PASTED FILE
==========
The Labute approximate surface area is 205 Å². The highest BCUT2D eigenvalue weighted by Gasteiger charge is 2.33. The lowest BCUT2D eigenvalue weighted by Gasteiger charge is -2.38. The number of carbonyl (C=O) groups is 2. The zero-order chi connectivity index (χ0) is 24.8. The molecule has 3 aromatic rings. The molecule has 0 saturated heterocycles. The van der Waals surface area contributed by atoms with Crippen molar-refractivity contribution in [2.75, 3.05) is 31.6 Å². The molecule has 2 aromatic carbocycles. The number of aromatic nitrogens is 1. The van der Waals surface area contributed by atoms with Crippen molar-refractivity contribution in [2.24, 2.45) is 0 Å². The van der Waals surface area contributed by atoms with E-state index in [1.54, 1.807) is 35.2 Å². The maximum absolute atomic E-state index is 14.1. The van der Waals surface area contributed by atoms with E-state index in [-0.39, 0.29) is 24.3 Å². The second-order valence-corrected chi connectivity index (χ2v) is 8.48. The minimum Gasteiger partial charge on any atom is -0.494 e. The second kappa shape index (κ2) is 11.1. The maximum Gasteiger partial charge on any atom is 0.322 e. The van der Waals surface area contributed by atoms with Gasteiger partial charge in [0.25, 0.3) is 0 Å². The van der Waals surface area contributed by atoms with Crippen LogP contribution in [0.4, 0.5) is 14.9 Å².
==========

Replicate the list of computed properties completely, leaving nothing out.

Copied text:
The Labute approximate surface area is 205 Å². The highest BCUT2D eigenvalue weighted by Gasteiger charge is 2.33. The lowest BCUT2D eigenvalue weighted by Gasteiger charge is -2.38. The number of carbonyl (C=O) groups is 2. The zero-order chi connectivity index (χ0) is 24.8. The molecule has 3 aromatic rings. The molecule has 0 saturated heterocycles. The van der Waals surface area contributed by atoms with Crippen molar-refractivity contribution in [2.75, 3.05) is 31.6 Å². The molecule has 2 aromatic carbocycles. The number of aromatic nitrogens is 1. The van der Waals surface area contributed by atoms with Crippen molar-refractivity contribution in [2.24, 2.45) is 0 Å². The van der Waals surface area contributed by atoms with E-state index in [1.54, 1.807) is 35.2 Å². The maximum absolute atomic E-state index is 14.1. The van der Waals surface area contributed by atoms with E-state index in [-0.39, 0.29) is 24.3 Å². The second-order valence-corrected chi connectivity index (χ2v) is 8.48. The minimum Gasteiger partial charge on any atom is -0.494 e. The second kappa shape index (κ2) is 11.1. The maximum Gasteiger partial charge on any atom is 0.322 e. The van der Waals surface area contributed by atoms with Gasteiger partial charge in [0.25, 0.3) is 0 Å². The van der Waals surface area contributed by atoms with Crippen LogP contribution in [0.4, 0.5) is 14.9 Å².